A costing study by BMJ Global Health (2018), investigating the social burden and economic impact of violence against children in South Africa, found notable reductions to mental and physical health outcomes in the population if children were prevented from experiencing violence, neglect and witnessing family violence. 

The results showed, among others, that drug abuse in the entire population could be reduced by up to 14% if sexual violence against children could be prevented, self-harm could be reduced by 23% in the population if children did not experience physical violence, anxiety could be reduced by 10% if children were not emotionally abused, alcohol abuse could be reduced by 14% in women if they did not experience neglect as children, and lastly, interpersonal violence in the population could be reduced by 16% if children did not witness family violence. 

The study further estimated that the cost of inaction in 2015 amounted to nearly 5% of the country’s gross domestic product. These findings show that preventing children from experiencing and witnessing violence can help to strengthen the health of a nation by ensuring children reach their full potential and drive the country’s economy and growth.

Difference between sex and gender

Before unpacking what exactly Gender-Based Violence (GBV) refers to, it is important to understand the difference between “sex” and “gender”. While people regularly substitute one for the other, their meaning and usage are significantly, and consequentially, different.  

According to dictionary.comsex” is a label assigned at birth based on the reproductive organs you’re born with. It’s generally how we divide society into two groups, male and female—though intersex people are born with both male and female reproductive organs. (Important note: Hermaphrodite is a term that some find offensive.)

“Gender”, on the other hand, goes beyond one’s reproductive organs and includes a person’s perception, understanding, and experience of themselves and roles in society. It’s their inner sense about who they’re meant to be and how they want to interact with the world.

However, one’s gender identity and sex as assigned at birth don’t always align. For example, while someone may be born with male reproductive organs and be classified as a male at birth, their gender identity may be female or something else.

Use of the term transgender should be used appropriately though. Calling an individual a ‘transgender’ or a ‘trans’ is offensive. In other words, it should be used as an adjective (e.g., a transgender person or transgender rights).

There are also nonbinary people who don’t identify in the traditional dichotomy male or female—and indeed, everyone ranging from scientists to sociologists are understanding gender as spectrum.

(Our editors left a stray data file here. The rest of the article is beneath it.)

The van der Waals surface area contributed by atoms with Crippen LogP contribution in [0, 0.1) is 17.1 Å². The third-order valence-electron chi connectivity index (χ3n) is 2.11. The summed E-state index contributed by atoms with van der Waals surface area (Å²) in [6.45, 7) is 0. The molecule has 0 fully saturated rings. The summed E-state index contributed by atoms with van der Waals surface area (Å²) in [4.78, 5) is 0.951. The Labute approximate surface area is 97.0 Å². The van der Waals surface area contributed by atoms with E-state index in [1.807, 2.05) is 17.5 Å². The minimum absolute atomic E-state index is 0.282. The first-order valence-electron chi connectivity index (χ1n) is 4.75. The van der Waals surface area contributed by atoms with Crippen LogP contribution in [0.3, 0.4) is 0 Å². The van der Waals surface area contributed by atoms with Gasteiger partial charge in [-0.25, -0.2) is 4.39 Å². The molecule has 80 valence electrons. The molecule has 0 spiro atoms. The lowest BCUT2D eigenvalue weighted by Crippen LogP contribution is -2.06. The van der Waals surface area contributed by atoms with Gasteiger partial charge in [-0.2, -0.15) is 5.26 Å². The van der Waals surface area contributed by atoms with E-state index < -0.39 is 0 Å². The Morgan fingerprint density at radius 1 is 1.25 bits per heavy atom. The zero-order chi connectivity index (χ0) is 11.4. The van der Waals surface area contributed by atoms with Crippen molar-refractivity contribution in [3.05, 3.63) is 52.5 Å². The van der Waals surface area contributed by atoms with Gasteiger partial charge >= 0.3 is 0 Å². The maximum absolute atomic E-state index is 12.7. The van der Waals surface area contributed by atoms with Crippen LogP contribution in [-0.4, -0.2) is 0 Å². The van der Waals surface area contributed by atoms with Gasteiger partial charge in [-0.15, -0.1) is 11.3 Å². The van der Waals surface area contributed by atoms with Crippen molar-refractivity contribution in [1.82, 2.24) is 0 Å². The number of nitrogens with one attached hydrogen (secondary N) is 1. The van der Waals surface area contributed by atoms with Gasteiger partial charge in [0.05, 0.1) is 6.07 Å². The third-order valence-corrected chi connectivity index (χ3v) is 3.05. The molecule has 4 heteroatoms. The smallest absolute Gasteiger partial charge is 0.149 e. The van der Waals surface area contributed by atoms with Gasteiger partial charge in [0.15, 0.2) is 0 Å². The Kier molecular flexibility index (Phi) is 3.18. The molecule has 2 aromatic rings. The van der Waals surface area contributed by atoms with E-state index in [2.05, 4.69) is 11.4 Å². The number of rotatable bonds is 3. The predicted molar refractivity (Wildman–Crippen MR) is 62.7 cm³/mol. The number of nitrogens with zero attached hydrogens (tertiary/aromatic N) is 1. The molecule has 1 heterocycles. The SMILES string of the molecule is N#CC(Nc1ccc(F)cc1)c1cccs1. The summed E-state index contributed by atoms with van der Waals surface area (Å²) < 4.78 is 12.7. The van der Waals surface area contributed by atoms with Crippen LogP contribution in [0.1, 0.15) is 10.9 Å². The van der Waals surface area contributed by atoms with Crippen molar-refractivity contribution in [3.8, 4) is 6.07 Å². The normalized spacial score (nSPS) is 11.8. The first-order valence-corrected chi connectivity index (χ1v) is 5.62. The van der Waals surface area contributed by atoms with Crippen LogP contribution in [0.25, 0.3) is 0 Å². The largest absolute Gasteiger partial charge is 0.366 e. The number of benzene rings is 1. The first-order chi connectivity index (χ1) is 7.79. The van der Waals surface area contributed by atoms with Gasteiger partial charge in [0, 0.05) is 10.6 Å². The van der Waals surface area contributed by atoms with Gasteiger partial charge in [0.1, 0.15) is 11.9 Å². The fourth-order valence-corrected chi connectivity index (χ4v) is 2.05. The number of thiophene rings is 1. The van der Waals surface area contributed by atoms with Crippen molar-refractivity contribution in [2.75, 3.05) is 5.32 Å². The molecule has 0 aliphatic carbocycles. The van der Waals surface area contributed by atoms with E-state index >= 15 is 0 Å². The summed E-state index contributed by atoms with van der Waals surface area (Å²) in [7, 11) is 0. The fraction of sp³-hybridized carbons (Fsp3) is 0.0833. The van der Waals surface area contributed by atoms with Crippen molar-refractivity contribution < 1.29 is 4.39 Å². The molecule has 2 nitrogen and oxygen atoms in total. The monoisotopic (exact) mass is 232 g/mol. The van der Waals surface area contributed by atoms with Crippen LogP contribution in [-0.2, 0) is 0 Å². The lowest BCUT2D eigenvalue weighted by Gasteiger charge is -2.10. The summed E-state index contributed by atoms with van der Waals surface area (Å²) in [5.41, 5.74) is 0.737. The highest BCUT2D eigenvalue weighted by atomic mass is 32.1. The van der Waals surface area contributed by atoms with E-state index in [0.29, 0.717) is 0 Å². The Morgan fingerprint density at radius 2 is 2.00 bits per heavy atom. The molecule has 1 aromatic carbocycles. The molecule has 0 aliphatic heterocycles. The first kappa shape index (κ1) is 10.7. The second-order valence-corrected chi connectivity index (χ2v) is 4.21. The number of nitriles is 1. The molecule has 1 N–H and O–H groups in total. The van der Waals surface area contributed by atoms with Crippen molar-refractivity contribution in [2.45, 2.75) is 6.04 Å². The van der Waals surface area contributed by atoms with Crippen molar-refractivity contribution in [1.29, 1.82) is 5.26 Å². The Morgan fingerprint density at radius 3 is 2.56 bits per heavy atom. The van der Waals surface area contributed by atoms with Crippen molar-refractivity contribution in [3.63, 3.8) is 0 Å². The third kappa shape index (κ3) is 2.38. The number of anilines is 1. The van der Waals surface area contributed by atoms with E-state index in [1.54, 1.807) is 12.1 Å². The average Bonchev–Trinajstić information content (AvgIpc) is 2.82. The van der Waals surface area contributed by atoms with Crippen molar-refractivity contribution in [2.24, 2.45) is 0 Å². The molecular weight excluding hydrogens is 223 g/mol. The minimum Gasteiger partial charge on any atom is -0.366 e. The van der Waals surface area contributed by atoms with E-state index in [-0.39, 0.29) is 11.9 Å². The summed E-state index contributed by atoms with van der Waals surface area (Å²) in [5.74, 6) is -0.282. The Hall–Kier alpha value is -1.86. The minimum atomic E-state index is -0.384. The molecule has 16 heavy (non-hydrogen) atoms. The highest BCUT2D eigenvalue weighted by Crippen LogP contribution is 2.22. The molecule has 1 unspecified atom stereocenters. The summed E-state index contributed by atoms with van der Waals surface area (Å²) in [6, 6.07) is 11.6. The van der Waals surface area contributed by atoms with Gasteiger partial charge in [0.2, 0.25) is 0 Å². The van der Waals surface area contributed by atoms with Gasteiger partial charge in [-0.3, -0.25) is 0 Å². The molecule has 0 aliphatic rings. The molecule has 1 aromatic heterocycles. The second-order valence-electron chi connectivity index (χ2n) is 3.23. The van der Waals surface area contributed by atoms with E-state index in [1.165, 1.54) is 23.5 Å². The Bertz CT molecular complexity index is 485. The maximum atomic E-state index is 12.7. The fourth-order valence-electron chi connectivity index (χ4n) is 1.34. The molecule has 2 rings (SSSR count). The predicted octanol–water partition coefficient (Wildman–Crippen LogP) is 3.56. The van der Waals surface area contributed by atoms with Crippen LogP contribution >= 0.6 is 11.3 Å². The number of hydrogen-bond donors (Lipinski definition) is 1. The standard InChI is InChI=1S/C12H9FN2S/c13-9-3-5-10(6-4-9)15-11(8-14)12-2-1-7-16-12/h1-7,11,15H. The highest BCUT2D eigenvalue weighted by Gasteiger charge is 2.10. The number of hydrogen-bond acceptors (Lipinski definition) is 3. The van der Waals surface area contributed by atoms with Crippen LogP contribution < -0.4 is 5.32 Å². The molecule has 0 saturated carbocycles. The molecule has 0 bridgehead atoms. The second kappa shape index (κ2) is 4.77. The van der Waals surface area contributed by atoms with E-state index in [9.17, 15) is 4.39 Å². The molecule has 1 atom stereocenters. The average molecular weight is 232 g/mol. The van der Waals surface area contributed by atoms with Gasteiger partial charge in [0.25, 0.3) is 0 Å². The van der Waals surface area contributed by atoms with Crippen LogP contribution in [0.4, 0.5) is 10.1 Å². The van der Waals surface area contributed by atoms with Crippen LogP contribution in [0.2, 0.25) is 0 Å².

The use of gender-neutral pronouns, such as “they”, should not only be considered proper grammar but also proper behaviour when referring to a nonbinary individual.

Sure, it’s easier to just put people into one of two neat boxes, male and female, boy and girl. But, humans are complex creatures, and it’s just not that simple.

The bottom line is that people deserve to be identified and referred to correctly and based on their preferences. Mixing you’re and your isn’t quite the same as conflating someone’s birth sex with their gender identity or referring to he/him/his when they prefer they/them/theirs. That causes pain and shows disrespect. So, if you have a hard time remembering how to refer to anyone, anytime, you can always call them by their chosen name. There’s no synonym for that. 

Read more here & here

Gender-Based violence

Gender-based violence (GBV) has been described as a profound and widespread problem in South Africa, impacting on almost every aspect of life. GBV (which disproportionately affects women and girls) is systemic, and deeply entrenched in institutions, cultures and traditions in South Africa.

Safer Places explain GBV occurs as a result of normative role expectations and unequal power relationships between genders in a society. 

“There are many different definitions of GBV, but it can be broadly defined as ‘the general term used to capture violence that occurs as a result of the normative role expectations associated with each gender, along with the unequal power relationships between […] genders, within the context of a specific society’.” 

According to the National Strategic Plan on Gender-based Violence & Femicide (2020), GBV includes physicaleconomicsexual, and psychological abuse as well as rapesexual harassment and trafficking of women for sex, and sexual exploitation. 

Economic abuse, whereby financial resources are controlled and withheld, has a significant impact on the lives of women and children; often leaving them with no choice but to remain in abusive relationships. Furthermore, when women leave abusive relationships, financial abuse often continues through withholding of child maintenance.

Child Welfare Bloemfontein & Childline Free State share the difference between GBV and domestic violence: 

Gender-Based Violence

  • Any type of violence that is rooted in abusing unequal power between genders.
  • It can include intimate partner & family violence, elder abuse, sexual violence, stalking and human trafficking. 

Domestic Violence

  • Intimate partner violence is abusive behaviours used by one partner to maintain power & control over other partner.
  • Family violence is abusive behaviour between family members who are blood related or familial relationships.

According to Child Welfare Bloemfontein & Childline Free State, the following are warning signs of GBV:

  • Extreme jealousy